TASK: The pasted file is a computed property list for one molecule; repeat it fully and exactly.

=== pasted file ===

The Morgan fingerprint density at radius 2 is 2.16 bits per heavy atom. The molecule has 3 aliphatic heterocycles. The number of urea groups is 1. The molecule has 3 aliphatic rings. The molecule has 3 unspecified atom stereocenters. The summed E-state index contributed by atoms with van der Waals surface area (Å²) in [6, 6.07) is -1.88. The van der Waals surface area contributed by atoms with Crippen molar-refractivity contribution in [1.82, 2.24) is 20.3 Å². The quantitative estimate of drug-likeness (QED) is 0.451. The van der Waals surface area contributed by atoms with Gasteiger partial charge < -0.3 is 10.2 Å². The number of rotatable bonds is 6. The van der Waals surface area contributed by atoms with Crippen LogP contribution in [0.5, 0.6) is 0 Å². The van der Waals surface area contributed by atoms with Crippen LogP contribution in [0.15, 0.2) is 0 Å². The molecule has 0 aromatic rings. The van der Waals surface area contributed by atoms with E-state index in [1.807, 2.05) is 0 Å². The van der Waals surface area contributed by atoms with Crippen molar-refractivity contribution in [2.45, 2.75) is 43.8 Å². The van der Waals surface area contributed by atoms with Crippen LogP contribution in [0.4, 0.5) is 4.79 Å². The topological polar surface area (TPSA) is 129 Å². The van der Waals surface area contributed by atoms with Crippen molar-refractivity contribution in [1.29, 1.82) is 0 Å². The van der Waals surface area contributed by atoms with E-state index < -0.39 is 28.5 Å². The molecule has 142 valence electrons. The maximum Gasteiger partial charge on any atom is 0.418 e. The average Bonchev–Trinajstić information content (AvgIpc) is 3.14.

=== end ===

The Morgan fingerprint density at radius 2 is 2.16 bits per heavy atom. The molecule has 3 aliphatic heterocycles. The number of urea groups is 1. The molecule has 3 aliphatic rings. The molecule has 3 unspecified atom stereocenters. The summed E-state index contributed by atoms with van der Waals surface area (Å²) in [6, 6.07) is -1.88. The van der Waals surface area contributed by atoms with Crippen molar-refractivity contribution in [1.82, 2.24) is 20.3 Å². The quantitative estimate of drug-likeness (QED) is 0.451. The van der Waals surface area contributed by atoms with Gasteiger partial charge < -0.3 is 10.2 Å². The number of rotatable bonds is 6. The van der Waals surface area contributed by atoms with Crippen LogP contribution in [0.5, 0.6) is 0 Å². The van der Waals surface area contributed by atoms with Crippen LogP contribution in [0.15, 0.2) is 0 Å². The molecule has 0 aromatic rings. The van der Waals surface area contributed by atoms with E-state index in [1.807, 2.05) is 0 Å². The van der Waals surface area contributed by atoms with Crippen molar-refractivity contribution in [2.45, 2.75) is 43.8 Å². The van der Waals surface area contributed by atoms with Crippen LogP contribution in [0.4, 0.5) is 4.79 Å². The topological polar surface area (TPSA) is 129 Å². The van der Waals surface area contributed by atoms with Crippen molar-refractivity contribution in [1.29, 1.82) is 0 Å². The van der Waals surface area contributed by atoms with E-state index < -0.39 is 28.5 Å². The molecule has 142 valence electrons. The maximum Gasteiger partial charge on any atom is 0.418 e. The average Bonchev–Trinajstić information content (AvgIpc) is 3.14.